Unlike the Friday tilt, the Saturday rematch was never close. Instead of being within a goal at the second intermission, the Hawks trailed 10-1, eventually losing 15-1, the most lopsided defeat in team history up to that time. Of the 25 goals the National Team would score during the weekend, Keith Christiansen – now enshrined in the U.S. Hockey Hall of Fame – scored two and assisted on six others. Brown had two goals and four assists, while Ftorek notched five points.
December 13, 1975
USMNT 6, Black Hawks 3
The final game between the Black Hawks and a U.S. Olympic Team is a story of “almosts,” starting in goal. Like Tim Taylor in 1963, Dan Griffin had hoped his time touring with the Nationals would lead to an opportunity to go to Austria (by coincidence, the host nation in both 1964 and 1976). Also like Taylor, Griffin’s Olympic dream deflated just as the winter holidays were arriving.
Joining the Black Hawks in early December, he earned a 3-0, 30-save shutout during his Waterloo debut against the Sioux City Musketeers. Griffin’s appearance the next weekend versus his former National Team compatriots didn’t go so smoothly. He was on the hook for three goals from 19 first period shots, then gave up the eventual game-winner in the second before a planned goalie swap in the Hawks crease. Better days awaited: spending that lone season in Waterloo, Griffin was ultimately recognized as the Hawks’ MVP in the spring.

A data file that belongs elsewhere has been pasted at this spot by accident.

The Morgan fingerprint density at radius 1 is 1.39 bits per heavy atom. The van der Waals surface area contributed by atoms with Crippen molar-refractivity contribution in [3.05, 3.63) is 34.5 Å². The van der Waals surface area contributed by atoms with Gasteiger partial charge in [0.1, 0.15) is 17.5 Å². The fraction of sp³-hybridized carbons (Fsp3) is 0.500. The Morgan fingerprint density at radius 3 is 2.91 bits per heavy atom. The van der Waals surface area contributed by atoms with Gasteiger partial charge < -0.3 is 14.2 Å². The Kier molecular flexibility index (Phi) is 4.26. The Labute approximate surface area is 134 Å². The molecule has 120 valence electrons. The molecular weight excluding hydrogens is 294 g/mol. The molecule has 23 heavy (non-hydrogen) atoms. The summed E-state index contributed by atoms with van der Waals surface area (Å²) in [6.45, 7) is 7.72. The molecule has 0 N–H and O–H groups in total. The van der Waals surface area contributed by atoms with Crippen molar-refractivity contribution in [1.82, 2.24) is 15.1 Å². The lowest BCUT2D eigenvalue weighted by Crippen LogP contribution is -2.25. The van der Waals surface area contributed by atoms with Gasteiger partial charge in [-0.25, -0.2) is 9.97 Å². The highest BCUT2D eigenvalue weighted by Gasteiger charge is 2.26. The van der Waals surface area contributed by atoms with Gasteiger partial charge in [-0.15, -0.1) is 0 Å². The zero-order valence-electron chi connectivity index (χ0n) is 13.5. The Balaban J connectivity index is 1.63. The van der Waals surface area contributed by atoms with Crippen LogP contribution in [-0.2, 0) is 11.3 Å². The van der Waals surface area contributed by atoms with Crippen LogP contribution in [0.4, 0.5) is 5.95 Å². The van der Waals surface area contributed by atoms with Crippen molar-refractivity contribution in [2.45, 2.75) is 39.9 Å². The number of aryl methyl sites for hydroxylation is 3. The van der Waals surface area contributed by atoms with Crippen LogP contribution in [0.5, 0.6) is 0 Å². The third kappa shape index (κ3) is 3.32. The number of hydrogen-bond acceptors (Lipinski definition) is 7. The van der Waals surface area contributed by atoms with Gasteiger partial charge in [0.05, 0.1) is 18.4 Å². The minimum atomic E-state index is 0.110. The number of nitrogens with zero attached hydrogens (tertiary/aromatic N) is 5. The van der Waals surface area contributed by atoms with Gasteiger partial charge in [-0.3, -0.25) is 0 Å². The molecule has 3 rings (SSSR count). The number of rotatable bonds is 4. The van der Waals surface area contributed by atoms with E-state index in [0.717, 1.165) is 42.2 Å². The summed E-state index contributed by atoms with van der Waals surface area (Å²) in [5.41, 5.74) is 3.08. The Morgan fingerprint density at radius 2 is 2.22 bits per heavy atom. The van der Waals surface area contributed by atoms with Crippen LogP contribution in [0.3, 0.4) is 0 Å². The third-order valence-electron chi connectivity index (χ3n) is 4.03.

Meanwhile, Mike Randolph had previously won a pair of Hawks MVP awards. He hoped to turn his USHL success into a spot on the Olympic roster and assisted on one of the goals which had the National Team ahead 3-2 at intermission. Unfortunately, Randolph was not awarded a plane ticket to Innsbruck. Despite the disappointment, he would later call the time he spent with Team USA the best part of his playing career before a legendary high school coaching tenure at Duluth East.
Defenseman Tom Machowski was also skating for the Olympic team that December day, assisting on a third period goal which helped the visitors extend their lead on the way to a 6-3 result. The former Atlanta Flames draft pick, was hoping Bob Johnson – his college coach at Wisconsin during the four prior seasons – would include him on the final National Team roster. It was not to be; instead Machowski would join the Hawks later that season and remain in Waterloo into the transitional years as the USHL morphed into a junior hockey league.
The U.S. win against Waterloo moved their tour record to 31-10-2. However, at the Winter Games, Team USA finished fifth, setting the clock turning toward Herb Brooks’ all-college 1980 Olympic roster and the Miracle on Ice.
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Top Row from Left: Bud McRae, Dave Swick, Mike Randolph, Tim Taylor. Second Row from Left: Tom Machowski, Oakie Brumm, Keith Christiansen, Paul Johnson